Wednesday, October 21, 2009

Say cheese!

As I was drifting off to sleep last night, I thought of the phrase "say cheese" and wondered who coined it. I still have no idea, but I wanted to share how brilliant I think this idea was. The entire word causes you to form a smile-like look with your mouth. Che-es-e. Totally brillz! I wondered what word would be used to produce this same effect in French. Valise? The "va" part doesn't really jibe. Cheese in French is "frommage", which certainly doesn't produce a smiley face while being said. I consulted my favorite oracle, Wikipedia, on this important subject and found some goodies.
Say "cheese" is an instruction used by photographers who want their subject to smile. By saying "cheese", most people form their mouths into what appears to be a smile-like shape. Additionally, the absurdity of saying "cheese" for no apparent reason can incite glee in some people. (INCITES GLEE!!! Hilarious!)

In other cultures
Perhaps due to strong Western influence, especially in the realm of photography, and perhaps due to increased numbers of Western visitors after photographic equipment became widely available, the phrase "Say cheese" has also entered into the Japanese language. However, the word "say" is almost always dropped from the phrase, resulting in the phrase simply being "Cheese." This is usually pronounced in Japanese (and written in katakana) as "chiizu".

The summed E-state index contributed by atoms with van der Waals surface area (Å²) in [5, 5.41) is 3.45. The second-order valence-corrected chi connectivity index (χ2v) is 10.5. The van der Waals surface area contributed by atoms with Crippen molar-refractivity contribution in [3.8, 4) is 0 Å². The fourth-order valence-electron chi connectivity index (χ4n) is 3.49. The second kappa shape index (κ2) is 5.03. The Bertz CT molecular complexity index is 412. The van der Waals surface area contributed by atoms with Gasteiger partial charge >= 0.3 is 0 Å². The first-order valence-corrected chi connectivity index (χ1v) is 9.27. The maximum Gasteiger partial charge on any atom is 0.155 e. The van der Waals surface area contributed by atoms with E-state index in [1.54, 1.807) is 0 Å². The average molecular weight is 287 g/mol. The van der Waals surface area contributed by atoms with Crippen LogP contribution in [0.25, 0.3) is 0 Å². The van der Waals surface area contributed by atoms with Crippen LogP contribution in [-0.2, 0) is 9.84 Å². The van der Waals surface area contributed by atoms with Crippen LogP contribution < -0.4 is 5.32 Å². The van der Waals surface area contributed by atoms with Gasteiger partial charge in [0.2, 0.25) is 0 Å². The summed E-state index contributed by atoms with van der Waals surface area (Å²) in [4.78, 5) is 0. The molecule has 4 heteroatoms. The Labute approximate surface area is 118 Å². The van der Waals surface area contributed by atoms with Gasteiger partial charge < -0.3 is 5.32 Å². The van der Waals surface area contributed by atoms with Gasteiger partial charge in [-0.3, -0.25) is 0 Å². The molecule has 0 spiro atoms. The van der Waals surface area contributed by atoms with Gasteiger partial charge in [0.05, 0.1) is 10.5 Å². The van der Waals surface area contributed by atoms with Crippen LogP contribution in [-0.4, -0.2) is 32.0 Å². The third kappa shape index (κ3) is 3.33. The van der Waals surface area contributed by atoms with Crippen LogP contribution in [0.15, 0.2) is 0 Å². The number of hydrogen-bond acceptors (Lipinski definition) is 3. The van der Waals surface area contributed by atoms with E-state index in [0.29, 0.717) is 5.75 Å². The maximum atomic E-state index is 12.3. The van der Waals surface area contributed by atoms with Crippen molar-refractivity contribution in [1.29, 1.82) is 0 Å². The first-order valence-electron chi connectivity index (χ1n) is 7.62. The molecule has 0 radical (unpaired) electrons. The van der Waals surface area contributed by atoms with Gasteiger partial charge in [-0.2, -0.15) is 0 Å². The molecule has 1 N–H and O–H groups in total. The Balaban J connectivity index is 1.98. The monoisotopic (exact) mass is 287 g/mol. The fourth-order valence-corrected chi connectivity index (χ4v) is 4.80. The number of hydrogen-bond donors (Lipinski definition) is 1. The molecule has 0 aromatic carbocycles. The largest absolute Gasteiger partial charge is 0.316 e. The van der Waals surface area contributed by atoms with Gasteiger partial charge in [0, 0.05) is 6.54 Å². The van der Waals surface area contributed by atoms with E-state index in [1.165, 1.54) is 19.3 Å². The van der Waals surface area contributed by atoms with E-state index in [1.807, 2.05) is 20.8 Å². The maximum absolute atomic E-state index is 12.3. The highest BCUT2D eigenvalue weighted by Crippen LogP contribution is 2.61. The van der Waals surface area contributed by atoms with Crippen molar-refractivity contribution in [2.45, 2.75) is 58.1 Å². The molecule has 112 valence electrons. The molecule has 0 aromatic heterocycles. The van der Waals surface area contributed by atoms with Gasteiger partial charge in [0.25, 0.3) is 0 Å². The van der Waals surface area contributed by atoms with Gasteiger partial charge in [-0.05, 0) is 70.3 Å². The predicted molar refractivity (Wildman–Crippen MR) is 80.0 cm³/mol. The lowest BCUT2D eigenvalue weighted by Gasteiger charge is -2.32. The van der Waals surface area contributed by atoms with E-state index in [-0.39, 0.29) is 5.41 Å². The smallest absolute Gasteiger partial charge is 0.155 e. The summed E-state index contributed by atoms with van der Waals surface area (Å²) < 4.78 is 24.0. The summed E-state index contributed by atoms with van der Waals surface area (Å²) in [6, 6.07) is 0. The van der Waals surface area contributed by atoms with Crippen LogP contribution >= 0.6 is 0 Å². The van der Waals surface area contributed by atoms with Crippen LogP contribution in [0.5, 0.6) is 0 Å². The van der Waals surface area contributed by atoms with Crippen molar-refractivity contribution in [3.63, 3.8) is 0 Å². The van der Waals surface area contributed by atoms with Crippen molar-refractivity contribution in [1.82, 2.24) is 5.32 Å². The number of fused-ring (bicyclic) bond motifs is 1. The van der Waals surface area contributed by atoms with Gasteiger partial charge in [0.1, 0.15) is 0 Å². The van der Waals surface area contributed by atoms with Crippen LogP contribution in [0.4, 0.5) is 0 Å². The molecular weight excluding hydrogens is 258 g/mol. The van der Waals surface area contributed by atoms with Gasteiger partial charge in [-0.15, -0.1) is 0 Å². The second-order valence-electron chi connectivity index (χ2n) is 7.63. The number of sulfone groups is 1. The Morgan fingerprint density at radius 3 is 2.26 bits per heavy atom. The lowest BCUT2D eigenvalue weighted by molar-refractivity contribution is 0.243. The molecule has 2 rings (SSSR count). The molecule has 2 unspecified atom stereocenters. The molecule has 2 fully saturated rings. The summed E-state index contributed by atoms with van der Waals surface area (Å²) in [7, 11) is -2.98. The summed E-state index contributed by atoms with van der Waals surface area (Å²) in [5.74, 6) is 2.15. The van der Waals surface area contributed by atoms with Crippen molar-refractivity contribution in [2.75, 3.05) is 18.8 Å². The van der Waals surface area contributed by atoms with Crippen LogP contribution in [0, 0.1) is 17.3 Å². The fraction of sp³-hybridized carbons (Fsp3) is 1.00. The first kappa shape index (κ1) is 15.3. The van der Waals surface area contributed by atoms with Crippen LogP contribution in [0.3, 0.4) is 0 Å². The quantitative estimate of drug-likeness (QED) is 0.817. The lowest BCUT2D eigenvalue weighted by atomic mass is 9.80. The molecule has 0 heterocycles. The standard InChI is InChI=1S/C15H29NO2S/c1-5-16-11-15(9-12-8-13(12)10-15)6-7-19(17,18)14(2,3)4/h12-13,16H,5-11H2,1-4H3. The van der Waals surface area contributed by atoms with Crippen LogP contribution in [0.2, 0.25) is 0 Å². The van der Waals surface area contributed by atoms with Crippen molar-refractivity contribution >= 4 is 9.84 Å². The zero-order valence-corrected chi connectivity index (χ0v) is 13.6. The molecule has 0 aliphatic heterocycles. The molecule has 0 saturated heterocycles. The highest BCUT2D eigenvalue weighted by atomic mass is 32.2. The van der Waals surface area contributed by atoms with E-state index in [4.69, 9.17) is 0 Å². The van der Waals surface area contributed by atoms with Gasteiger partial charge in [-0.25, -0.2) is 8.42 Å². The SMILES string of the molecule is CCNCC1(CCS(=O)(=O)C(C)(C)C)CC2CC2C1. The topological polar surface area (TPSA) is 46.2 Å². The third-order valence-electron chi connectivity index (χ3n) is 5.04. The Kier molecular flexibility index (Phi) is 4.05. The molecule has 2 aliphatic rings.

Other languages have adopted this method, albeit with different words that sound similar to cheese to get the desired effect of shaping the mouth to form a smile.

In China, the word used is 茄子 (qie2zi), meaning "eggplant."
In Korea, one says "kimchi."
In France and other French-speaking countries, the word "ouistiti," meaning marmoset, is often used.
In most Latin American countries, the phrase used is "Diga 'whiskey'" ("Say 'whiskey'").
In Spain, the usual word is "patata" ("potato").
In Brazil the phrase is "Olha o passarinho" ("Look at the little bird") or "Digam 'X'" ("Say 'X'").
In Denmark, "Sig 'appelsin'", meaning "Say 'orange'" is often used.
In Sweden, "Säg 'omelett'", meaning "Say 'omelette'" is often used.
In Finland, "Muikku" is the word often used by photographers to make people smile.
In Thailand, "Pepsi" meaning same a popular soft drink produces is often used.
In Japan, "Sei, No..." meaning "1 and 2" is often used.
In Germany, food-related words like "Spaghetti" , "Käsekuchen" (cheesecake) or "Schwanz" are used, mainly to make children laugh for the picture

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